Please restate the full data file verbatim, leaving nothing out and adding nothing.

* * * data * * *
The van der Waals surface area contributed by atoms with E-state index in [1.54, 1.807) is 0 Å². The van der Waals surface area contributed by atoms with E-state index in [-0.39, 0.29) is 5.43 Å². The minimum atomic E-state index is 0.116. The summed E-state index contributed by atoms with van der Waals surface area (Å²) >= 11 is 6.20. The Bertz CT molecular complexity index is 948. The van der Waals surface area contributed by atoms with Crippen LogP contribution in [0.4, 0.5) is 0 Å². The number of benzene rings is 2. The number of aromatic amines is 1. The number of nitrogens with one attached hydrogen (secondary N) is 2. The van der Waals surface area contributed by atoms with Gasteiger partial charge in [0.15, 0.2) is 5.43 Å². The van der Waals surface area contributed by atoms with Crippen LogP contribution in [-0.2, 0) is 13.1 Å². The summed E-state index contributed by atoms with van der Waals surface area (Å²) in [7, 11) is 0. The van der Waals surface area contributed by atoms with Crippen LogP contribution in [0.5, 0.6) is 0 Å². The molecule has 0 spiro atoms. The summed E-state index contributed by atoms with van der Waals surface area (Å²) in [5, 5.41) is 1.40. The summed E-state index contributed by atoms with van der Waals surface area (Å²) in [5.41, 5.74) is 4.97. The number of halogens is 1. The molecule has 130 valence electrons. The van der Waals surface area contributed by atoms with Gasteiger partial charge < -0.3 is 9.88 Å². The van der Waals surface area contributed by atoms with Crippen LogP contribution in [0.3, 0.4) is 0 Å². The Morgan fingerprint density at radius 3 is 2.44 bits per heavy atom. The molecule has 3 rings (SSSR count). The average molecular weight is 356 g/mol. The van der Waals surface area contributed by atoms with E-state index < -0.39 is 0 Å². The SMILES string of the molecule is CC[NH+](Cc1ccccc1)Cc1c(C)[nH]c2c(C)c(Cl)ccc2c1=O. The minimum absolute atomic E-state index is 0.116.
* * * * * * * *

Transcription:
The van der Waals surface area contributed by atoms with E-state index in [1.54, 1.807) is 0 Å². The van der Waals surface area contributed by atoms with E-state index in [-0.39, 0.29) is 5.43 Å². The minimum atomic E-state index is 0.116. The summed E-state index contributed by atoms with van der Waals surface area (Å²) >= 11 is 6.20. The Bertz CT molecular complexity index is 948. The van der Waals surface area contributed by atoms with Crippen LogP contribution in [0.4, 0.5) is 0 Å². The number of benzene rings is 2. The number of aromatic amines is 1. The number of nitrogens with one attached hydrogen (secondary N) is 2. The van der Waals surface area contributed by atoms with Gasteiger partial charge in [0.15, 0.2) is 5.43 Å². The van der Waals surface area contributed by atoms with Crippen LogP contribution in [-0.2, 0) is 13.1 Å². The summed E-state index contributed by atoms with van der Waals surface area (Å²) in [7, 11) is 0. The van der Waals surface area contributed by atoms with Crippen LogP contribution in [0.5, 0.6) is 0 Å². The molecule has 0 spiro atoms. The summed E-state index contributed by atoms with van der Waals surface area (Å²) in [5, 5.41) is 1.40. The summed E-state index contributed by atoms with van der Waals surface area (Å²) in [5.41, 5.74) is 4.97. The number of halogens is 1. The molecule has 130 valence electrons. The van der Waals surface area contributed by atoms with Gasteiger partial charge < -0.3 is 9.88 Å². The van der Waals surface area contributed by atoms with Crippen LogP contribution in [0.3, 0.4) is 0 Å². The Morgan fingerprint density at radius 3 is 2.44 bits per heavy atom. The molecule has 3 rings (SSSR count). The average molecular weight is 356 g/mol. The van der Waals surface area contributed by atoms with E-state index < -0.39 is 0 Å². The SMILES string of the molecule is CC[NH+](Cc1ccccc1)Cc1c(C)[nH]c2c(C)c(Cl)ccc2c1=O. The minimum absolute atomic E-state index is 0.116.